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James Gunn
Chris Pratt, Zoe Saldana, Bradley Cooper, Vin Diesel, Dave Bautista, Michael Rooker, Kurt Russell
Writing Credits:
James Gunn

The Guardians must fight to keep their newfound family together as they unravel the mystery of Peter Quill's true parentage.

Box Office:
$200 million.
Opening Weekend
$146,510,104 on 4347 Screens.
Domestic Gross

Rated PG-13

Aspect Ratio: 2.40:1
English DTS-HD MA 7.1
English Descriptive Video 2.0
Spanish Dolby 5.1
French Dolby 5.1
Supplements Subtitles:

Runtime: 133 min.
Price: $39.99
Release Date: 8/22/2017

• Audio Commentary with Writer/Director James Gunn
• Introduction from Writer/Director James Gunn
• “Bonus Round” Documentary
• Music Video
• Deleted Scenes
• Gag Reel
• Sneak Peeks


-LG OLED65C6P 65-Inch 4K Ultra HD Smart OLED TV
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-Panasonic DMP-BD60K Blu-Ray Player
-Chane A2.4 Speakers
-SVS SB12-NSD 12" 400-watt Sealed Box Subwoofer


Guardians of the Galaxy Vol. 2 [Blu-Ray] (2017)

Reviewed by Colin Jacobson (August 24, 2017)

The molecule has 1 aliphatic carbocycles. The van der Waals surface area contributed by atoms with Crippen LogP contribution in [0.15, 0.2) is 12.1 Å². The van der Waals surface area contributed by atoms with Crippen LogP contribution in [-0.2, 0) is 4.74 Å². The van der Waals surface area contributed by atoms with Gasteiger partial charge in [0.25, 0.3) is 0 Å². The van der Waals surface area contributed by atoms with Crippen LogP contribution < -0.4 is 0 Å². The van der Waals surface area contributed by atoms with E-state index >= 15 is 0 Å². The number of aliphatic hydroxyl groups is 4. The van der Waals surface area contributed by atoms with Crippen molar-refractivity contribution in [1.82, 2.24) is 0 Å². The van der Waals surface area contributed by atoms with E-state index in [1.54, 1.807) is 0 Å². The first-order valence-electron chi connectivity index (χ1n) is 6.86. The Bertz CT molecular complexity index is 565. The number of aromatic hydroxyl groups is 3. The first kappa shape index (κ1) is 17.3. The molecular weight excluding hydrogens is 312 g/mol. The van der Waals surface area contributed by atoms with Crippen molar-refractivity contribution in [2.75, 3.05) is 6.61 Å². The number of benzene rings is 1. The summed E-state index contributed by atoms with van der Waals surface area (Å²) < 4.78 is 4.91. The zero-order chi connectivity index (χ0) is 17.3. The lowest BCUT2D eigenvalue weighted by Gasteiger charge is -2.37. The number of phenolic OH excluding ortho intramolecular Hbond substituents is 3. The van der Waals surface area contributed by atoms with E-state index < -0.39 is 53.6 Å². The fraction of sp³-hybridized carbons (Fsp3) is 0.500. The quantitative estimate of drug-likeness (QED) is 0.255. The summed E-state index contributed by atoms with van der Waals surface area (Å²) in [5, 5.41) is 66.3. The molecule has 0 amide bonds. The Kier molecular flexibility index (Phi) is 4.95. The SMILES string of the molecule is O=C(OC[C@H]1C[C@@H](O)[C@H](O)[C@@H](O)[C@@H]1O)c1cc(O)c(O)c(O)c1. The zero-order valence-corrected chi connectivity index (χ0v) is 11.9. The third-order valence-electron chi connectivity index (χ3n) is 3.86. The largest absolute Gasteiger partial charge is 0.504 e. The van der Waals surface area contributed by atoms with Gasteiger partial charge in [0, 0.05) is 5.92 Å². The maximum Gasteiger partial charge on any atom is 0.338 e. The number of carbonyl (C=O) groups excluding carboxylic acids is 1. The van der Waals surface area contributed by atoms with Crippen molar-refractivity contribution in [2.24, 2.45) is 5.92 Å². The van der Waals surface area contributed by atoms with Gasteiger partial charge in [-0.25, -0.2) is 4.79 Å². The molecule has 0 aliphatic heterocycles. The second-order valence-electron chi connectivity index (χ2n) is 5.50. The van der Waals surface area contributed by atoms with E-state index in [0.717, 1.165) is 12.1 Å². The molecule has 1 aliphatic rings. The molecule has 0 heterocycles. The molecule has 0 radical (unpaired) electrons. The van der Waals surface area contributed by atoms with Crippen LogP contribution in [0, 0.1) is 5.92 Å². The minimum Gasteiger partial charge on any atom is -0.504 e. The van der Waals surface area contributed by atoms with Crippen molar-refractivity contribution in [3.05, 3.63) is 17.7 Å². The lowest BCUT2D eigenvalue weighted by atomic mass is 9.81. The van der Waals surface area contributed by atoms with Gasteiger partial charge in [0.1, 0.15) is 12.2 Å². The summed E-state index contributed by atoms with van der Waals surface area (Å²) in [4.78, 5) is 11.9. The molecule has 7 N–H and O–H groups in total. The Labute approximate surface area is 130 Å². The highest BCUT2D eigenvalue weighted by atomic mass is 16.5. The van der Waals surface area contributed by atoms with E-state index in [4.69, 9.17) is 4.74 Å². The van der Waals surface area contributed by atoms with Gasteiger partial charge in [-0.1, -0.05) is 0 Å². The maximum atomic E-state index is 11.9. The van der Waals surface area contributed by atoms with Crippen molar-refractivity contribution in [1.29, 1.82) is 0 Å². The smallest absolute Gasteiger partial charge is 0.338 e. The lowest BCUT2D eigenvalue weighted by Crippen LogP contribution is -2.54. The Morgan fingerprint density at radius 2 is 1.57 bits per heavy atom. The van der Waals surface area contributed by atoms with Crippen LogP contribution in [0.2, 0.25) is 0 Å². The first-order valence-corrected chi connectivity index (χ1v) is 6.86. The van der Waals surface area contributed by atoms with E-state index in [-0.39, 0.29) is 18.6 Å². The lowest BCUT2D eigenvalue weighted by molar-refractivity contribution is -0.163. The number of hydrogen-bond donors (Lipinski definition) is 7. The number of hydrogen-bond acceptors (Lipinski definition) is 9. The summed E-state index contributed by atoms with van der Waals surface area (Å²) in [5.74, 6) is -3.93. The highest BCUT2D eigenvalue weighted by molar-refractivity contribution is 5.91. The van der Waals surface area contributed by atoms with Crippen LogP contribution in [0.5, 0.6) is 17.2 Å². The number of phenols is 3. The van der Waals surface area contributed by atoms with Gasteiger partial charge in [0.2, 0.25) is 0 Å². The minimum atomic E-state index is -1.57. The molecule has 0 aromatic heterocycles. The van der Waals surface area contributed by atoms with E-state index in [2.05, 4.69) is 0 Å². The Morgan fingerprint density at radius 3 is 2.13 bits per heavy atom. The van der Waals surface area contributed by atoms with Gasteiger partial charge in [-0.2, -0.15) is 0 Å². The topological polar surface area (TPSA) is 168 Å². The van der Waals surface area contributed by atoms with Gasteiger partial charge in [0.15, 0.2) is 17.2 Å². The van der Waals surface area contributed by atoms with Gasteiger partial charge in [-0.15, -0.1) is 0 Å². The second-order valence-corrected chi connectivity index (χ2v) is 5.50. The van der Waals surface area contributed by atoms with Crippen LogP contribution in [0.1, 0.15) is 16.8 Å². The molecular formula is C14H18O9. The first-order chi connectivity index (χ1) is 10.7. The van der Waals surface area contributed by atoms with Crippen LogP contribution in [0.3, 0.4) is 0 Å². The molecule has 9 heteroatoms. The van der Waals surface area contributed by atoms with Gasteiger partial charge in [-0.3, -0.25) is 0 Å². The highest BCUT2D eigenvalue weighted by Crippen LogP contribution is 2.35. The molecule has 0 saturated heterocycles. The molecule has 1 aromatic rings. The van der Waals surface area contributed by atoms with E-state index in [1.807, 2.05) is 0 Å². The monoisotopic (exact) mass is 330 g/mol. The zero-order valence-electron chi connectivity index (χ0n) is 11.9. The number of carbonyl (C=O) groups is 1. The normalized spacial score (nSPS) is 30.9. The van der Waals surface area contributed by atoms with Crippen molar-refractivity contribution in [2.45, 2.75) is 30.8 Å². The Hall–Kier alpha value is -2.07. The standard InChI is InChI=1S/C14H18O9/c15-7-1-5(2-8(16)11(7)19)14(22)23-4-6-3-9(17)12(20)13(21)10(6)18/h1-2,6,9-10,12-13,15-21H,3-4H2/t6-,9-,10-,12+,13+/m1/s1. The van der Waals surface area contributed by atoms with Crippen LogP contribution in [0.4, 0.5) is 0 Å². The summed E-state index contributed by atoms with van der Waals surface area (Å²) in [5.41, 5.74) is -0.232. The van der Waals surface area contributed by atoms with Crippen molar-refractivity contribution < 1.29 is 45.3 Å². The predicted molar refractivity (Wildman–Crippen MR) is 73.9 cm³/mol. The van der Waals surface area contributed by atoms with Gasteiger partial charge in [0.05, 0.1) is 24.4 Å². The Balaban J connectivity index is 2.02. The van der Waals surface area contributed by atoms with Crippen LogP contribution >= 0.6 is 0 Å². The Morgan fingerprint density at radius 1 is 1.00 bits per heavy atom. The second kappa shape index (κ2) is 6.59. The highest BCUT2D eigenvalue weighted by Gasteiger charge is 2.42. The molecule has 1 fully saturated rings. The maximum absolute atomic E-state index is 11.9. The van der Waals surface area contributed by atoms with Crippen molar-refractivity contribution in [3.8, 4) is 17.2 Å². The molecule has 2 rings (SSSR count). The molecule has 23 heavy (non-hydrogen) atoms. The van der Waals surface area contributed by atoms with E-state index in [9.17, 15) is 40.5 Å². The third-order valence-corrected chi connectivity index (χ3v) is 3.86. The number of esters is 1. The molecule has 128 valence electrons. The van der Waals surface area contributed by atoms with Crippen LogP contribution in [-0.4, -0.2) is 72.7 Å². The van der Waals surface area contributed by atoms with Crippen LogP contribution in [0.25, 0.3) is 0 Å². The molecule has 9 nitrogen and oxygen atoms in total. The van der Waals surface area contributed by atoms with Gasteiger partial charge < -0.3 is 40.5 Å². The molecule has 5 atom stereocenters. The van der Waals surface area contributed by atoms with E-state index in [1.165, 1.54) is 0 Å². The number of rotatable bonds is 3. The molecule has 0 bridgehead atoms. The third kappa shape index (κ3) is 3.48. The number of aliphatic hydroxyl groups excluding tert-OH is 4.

Even with its Marvel Cinematic Universe imprimatur, not many expected 2014’s Guardians of the Galaxy to become a mega-hit. After all, it stemmed from a fairly obscure comic series, and its August release date implied the studio didn’t view it as an “A”-list blockbuster.

Nonetheless, Guardians performed like one, as it made $330 million in the US and became the year’s third-biggest hit. Inevitably, that led toward a sequel, and that showed up via 2017’s Guardians of the Galaxy Vol. 2.

Now recognized as heroes, the Guardians of the Galaxy – Peter “Star Lord” Quill (Chris Pratt), Gamora (Zoe Saldana), Drax (Dave Bautista), Rocket (voiced by Bradley Cooper) and Baby Groot (voiced by Vin Diesel) – retrieve “Anulax Batteries” for their employers, a species called the Sovereign. In return, the Guardians take possession of Nebula (Karen Gillan), a warrior with a bounty they intend to capture – and also Gamora’s very estranged sister.

Not content with this prize, Rocket steals the batteries, and this means the Sovereign chase the Guardians with intent to kill. After the assault forces them to crashland, a being named Ego (Kurt Russell) rescues them.

The kicker? Ego reveals himself to be a galactic immortal – and Peter’s biological father. This leads to complications related to Peter’s newfound bond with his pop as well as other interpersonal explorations among the other Guardians.

As I noted when I reviewed it, I liked the first Guardians but didn’t love it. While it offered a fun time, I didn’t think it quite deserved all the rapturous praise it received at the time.